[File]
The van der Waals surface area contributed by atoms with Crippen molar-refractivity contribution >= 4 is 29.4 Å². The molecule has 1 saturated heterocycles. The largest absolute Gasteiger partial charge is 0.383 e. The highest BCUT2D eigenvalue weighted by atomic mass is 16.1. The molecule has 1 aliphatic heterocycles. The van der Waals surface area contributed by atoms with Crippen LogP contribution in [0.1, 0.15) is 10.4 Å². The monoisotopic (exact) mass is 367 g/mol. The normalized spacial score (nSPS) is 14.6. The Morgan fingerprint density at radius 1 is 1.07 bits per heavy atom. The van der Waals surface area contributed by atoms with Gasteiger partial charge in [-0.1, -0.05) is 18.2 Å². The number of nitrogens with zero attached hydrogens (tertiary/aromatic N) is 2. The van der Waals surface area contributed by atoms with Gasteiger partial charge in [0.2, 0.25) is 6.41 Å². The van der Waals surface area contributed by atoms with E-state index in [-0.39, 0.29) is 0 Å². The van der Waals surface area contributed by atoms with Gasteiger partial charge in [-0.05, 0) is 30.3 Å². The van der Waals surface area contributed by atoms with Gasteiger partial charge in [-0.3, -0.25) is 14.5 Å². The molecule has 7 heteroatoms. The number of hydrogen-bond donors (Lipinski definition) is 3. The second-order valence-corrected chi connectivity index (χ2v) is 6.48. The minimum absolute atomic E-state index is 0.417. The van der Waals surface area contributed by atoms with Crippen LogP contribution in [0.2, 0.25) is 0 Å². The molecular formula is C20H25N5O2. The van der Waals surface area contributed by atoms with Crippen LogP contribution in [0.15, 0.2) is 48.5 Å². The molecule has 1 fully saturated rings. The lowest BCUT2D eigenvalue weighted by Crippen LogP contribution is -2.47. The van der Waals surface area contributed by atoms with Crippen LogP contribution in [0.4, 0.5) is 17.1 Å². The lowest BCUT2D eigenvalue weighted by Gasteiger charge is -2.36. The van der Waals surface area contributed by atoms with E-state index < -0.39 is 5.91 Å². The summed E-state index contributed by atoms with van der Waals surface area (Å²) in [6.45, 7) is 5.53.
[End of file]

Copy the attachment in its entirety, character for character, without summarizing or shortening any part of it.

The van der Waals surface area contributed by atoms with Crippen molar-refractivity contribution >= 4 is 29.4 Å². The molecule has 1 saturated heterocycles. The largest absolute Gasteiger partial charge is 0.383 e. The highest BCUT2D eigenvalue weighted by atomic mass is 16.1. The molecule has 1 aliphatic heterocycles. The van der Waals surface area contributed by atoms with Crippen LogP contribution in [0.1, 0.15) is 10.4 Å². The monoisotopic (exact) mass is 367 g/mol. The normalized spacial score (nSPS) is 14.6. The Morgan fingerprint density at radius 1 is 1.07 bits per heavy atom. The van der Waals surface area contributed by atoms with Gasteiger partial charge in [-0.1, -0.05) is 18.2 Å². The number of nitrogens with zero attached hydrogens (tertiary/aromatic N) is 2. The van der Waals surface area contributed by atoms with Gasteiger partial charge in [0.2, 0.25) is 6.41 Å². The van der Waals surface area contributed by atoms with E-state index in [-0.39, 0.29) is 0 Å². The van der Waals surface area contributed by atoms with Gasteiger partial charge in [-0.05, 0) is 30.3 Å². The van der Waals surface area contributed by atoms with Gasteiger partial charge in [-0.3, -0.25) is 14.5 Å². The molecule has 7 heteroatoms. The number of hydrogen-bond donors (Lipinski definition) is 3. The second-order valence-corrected chi connectivity index (χ2v) is 6.48. The minimum absolute atomic E-state index is 0.417. The van der Waals surface area contributed by atoms with Crippen LogP contribution in [0.2, 0.25) is 0 Å². The molecular formula is C20H25N5O2. The van der Waals surface area contributed by atoms with Crippen LogP contribution in [0.15, 0.2) is 48.5 Å². The molecule has 1 fully saturated rings. The lowest BCUT2D eigenvalue weighted by Crippen LogP contribution is -2.47. The van der Waals surface area contributed by atoms with Crippen LogP contribution in [0.4, 0.5) is 17.1 Å². The lowest BCUT2D eigenvalue weighted by Gasteiger charge is -2.36. The van der Waals surface area contributed by atoms with E-state index < -0.39 is 5.91 Å². The summed E-state index contributed by atoms with van der Waals surface area (Å²) in [6.45, 7) is 5.53.